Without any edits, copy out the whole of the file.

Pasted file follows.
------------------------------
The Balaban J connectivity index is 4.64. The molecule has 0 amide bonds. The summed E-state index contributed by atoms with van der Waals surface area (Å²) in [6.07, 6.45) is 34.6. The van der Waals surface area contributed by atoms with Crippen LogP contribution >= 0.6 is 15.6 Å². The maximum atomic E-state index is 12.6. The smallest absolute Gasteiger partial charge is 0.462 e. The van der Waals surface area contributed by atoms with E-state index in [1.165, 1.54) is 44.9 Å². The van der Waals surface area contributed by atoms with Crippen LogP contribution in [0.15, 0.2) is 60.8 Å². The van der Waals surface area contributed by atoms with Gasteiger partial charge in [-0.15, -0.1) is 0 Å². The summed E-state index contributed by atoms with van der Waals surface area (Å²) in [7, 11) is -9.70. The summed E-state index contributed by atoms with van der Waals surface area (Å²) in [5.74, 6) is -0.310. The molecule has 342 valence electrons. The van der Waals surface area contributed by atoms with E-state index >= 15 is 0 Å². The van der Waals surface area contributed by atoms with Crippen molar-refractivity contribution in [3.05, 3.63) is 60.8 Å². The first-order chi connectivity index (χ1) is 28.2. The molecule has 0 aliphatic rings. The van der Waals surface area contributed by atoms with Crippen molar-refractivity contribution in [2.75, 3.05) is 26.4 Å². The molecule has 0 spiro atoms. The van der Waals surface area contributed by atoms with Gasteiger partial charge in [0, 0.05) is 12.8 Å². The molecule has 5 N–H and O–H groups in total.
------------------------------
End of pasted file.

The Balaban J connectivity index is 4.64. The molecule has 0 amide bonds. The summed E-state index contributed by atoms with van der Waals surface area (Å²) in [6.07, 6.45) is 34.6. The van der Waals surface area contributed by atoms with Crippen LogP contribution >= 0.6 is 15.6 Å². The maximum atomic E-state index is 12.6. The smallest absolute Gasteiger partial charge is 0.462 e. The van der Waals surface area contributed by atoms with E-state index in [1.165, 1.54) is 44.9 Å². The van der Waals surface area contributed by atoms with Crippen LogP contribution in [0.15, 0.2) is 60.8 Å². The van der Waals surface area contributed by atoms with Gasteiger partial charge in [-0.15, -0.1) is 0 Å². The summed E-state index contributed by atoms with van der Waals surface area (Å²) in [7, 11) is -9.70. The summed E-state index contributed by atoms with van der Waals surface area (Å²) in [5.74, 6) is -0.310. The molecule has 342 valence electrons. The van der Waals surface area contributed by atoms with E-state index >= 15 is 0 Å². The van der Waals surface area contributed by atoms with Crippen molar-refractivity contribution in [3.05, 3.63) is 60.8 Å². The first-order chi connectivity index (χ1) is 28.2. The molecule has 0 aliphatic rings. The van der Waals surface area contributed by atoms with Crippen molar-refractivity contribution in [2.75, 3.05) is 26.4 Å². The molecule has 0 spiro atoms. The van der Waals surface area contributed by atoms with Gasteiger partial charge in [0, 0.05) is 12.8 Å². The molecule has 5 N–H and O–H groups in total.